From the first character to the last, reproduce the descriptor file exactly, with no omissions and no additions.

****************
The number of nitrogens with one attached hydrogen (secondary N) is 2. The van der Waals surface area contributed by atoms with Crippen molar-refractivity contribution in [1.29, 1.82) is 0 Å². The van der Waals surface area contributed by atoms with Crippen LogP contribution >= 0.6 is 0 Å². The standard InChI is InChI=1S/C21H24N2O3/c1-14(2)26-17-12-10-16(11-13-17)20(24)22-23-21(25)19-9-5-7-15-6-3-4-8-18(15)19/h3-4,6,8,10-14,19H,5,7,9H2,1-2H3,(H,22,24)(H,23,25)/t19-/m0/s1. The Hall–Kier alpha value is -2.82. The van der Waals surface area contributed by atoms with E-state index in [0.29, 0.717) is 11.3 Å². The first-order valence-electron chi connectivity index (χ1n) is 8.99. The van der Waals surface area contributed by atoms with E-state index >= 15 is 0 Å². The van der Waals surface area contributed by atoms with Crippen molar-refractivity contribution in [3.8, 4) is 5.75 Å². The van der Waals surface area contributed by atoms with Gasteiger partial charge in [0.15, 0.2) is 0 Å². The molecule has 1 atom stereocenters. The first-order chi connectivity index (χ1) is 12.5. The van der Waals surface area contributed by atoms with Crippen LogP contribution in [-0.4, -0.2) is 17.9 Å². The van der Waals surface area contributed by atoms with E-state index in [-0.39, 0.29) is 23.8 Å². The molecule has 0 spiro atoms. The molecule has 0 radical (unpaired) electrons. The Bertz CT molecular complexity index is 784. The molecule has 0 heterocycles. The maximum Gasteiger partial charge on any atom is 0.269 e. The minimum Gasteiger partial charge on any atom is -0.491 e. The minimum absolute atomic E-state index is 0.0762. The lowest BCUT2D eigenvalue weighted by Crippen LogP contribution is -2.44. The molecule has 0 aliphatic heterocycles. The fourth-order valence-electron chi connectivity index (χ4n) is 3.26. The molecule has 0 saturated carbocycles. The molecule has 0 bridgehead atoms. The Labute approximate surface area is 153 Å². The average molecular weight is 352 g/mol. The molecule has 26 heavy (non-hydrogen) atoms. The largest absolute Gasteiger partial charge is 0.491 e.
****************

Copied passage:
The number of nitrogens with one attached hydrogen (secondary N) is 2. The van der Waals surface area contributed by atoms with Crippen molar-refractivity contribution in [1.29, 1.82) is 0 Å². The van der Waals surface area contributed by atoms with Crippen LogP contribution >= 0.6 is 0 Å². The standard InChI is InChI=1S/C21H24N2O3/c1-14(2)26-17-12-10-16(11-13-17)20(24)22-23-21(25)19-9-5-7-15-6-3-4-8-18(15)19/h3-4,6,8,10-14,19H,5,7,9H2,1-2H3,(H,22,24)(H,23,25)/t19-/m0/s1. The Hall–Kier alpha value is -2.82. The van der Waals surface area contributed by atoms with E-state index in [0.29, 0.717) is 11.3 Å². The first-order valence-electron chi connectivity index (χ1n) is 8.99. The van der Waals surface area contributed by atoms with E-state index >= 15 is 0 Å². The van der Waals surface area contributed by atoms with Crippen molar-refractivity contribution in [3.8, 4) is 5.75 Å². The van der Waals surface area contributed by atoms with Gasteiger partial charge in [0.15, 0.2) is 0 Å². The molecule has 1 atom stereocenters. The first-order chi connectivity index (χ1) is 12.5. The van der Waals surface area contributed by atoms with Crippen LogP contribution in [-0.4, -0.2) is 17.9 Å². The van der Waals surface area contributed by atoms with E-state index in [-0.39, 0.29) is 23.8 Å². The molecule has 0 spiro atoms. The molecule has 0 radical (unpaired) electrons. The Bertz CT molecular complexity index is 784. The molecule has 0 heterocycles. The maximum Gasteiger partial charge on any atom is 0.269 e. The minimum Gasteiger partial charge on any atom is -0.491 e. The minimum absolute atomic E-state index is 0.0762. The lowest BCUT2D eigenvalue weighted by Crippen LogP contribution is -2.44. The molecule has 0 aliphatic heterocycles. The fourth-order valence-electron chi connectivity index (χ4n) is 3.26. The molecule has 0 saturated carbocycles. The molecule has 0 bridgehead atoms. The Labute approximate surface area is 153 Å². The average molecular weight is 352 g/mol. The molecule has 26 heavy (non-hydrogen) atoms. The largest absolute Gasteiger partial charge is 0.491 e.